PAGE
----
This is a good quad and hip flexor stretch that Sudell recommends to almost all her clients to help eliminate tightness in the hips, chronic pain and prevent injury. Often, symptoms like back pain can stem from other areas of your body being tight, like your hip flexors.

Frequency: Sudell suggests doing this stretch daily for about 2 minutes each side.

Equipment: Couch, chair or a wall. Mat to kneel on.

Instructions:

  1. Kneel down and put your hands on the floor in a table top position. Then, back up so that your feet are against the couch, base of the chair or wall depending upon what you’re using. Use your mat to help cushion your knees.

  2. Start with your right leg and slide it back so that your knee is on the floor and your shin is flush with the couch, chair or wall. Your knee should fit in the corner of the floor and whatever surface you may be using (couch, chair, wall).

  3. Next, move your left leg in front of you so that it’s at about a 90 degree angle from the floor.

  4. With your glutes braced, move your torso upright so that your right thigh and torso form a straight line. You can extend that posture by also holding your right arm straight up above your head for an additional stretch.

    TIP: If you need some extra stability here, you can use a roller, pillow or other surface to support your left hand.

  5. Hold that posture for about 2 minutes. If that’s too uncomfortable, you can try moving your right shin so that it’s not flush with the couch to lessen the stretch. But make sure you’re close enough for the top of your foot to remain on the top of the couch cushion, like how Sudell is demonstrating with the chair. If you’re using a wall, and decide to move your shin away from it to lesson the stretch, you’ll want to make sure that your toes are still close enough to touch it.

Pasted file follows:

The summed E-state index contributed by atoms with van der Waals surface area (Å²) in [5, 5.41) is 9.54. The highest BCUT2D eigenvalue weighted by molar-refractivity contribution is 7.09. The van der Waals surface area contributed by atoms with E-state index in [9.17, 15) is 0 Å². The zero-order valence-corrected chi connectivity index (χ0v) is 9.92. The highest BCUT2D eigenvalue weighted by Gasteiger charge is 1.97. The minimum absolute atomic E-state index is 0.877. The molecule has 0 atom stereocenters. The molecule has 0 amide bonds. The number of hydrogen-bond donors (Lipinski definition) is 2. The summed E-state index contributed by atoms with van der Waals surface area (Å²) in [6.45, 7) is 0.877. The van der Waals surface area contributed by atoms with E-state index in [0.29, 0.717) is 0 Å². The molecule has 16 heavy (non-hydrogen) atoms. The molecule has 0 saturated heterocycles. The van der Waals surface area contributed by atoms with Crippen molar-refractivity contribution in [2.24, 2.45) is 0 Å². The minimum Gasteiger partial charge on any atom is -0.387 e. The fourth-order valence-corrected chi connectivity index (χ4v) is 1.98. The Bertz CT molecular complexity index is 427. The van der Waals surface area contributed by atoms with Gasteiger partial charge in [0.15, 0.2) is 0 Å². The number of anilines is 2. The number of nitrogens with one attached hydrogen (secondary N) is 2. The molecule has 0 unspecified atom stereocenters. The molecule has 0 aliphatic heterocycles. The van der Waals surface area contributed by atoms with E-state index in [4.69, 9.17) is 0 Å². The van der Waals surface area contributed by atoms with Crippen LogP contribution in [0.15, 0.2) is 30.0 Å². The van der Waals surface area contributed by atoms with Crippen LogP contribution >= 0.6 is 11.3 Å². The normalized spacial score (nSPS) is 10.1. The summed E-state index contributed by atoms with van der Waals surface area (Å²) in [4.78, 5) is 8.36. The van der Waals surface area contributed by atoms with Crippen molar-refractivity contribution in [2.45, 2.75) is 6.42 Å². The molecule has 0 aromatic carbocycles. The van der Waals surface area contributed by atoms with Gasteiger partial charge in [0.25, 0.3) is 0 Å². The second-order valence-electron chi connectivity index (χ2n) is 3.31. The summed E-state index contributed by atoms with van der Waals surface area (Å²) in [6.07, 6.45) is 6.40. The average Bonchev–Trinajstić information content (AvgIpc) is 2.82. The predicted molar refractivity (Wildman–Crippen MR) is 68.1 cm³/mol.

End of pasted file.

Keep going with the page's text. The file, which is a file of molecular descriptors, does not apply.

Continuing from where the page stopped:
6. After about 2 minutes, change legs and hold for another 2 minutes.

2. Prone Scorpion Stretch

Photo 1

Prone Scorpion Mobility Stretch

Photo 2

Prone Scorpion Mobility Posture

Sudell recommends this as a great stretch for first thing in the morning. This dynamic stretch helps open the shoulders and rotates the spine.

Frequency: Sudell suggests doing this stretch daily for about 2 minutes each side.

Equipment: Mat.

Instructions:

  1. Lie face down on your mat with your legs straight behind you and arms out to each side. Your body should form a T shape, like photo

  2. Next, swing your right leg back across your body so that your foot is almost touching your opposite hand. Make sure you squeeze your glutes when you start this movement and while holding it. They should be the driver of this motion. Don’t worry if you can’t get your foot very close to your hand. This is something you can work up to as your range of motion increases. The goal should be to touch your toe to the ground as close as you can to the opposite hand.

  3. Hold this position for 2 minutes. If this is too intense, try breaking it up in 30 second intervals until you can tolerate holding for the full 2 minutes.

  4. Repeat on your opposite leg.

3. Standing Pigeon Stretch

Standing Pigeon Mobility Stretch

This is like the yoga pose you do on the floor, but by turning the stretch into a standing pose, it helps isolate the glutes more and gets into the hip flexors for a deeper stretch.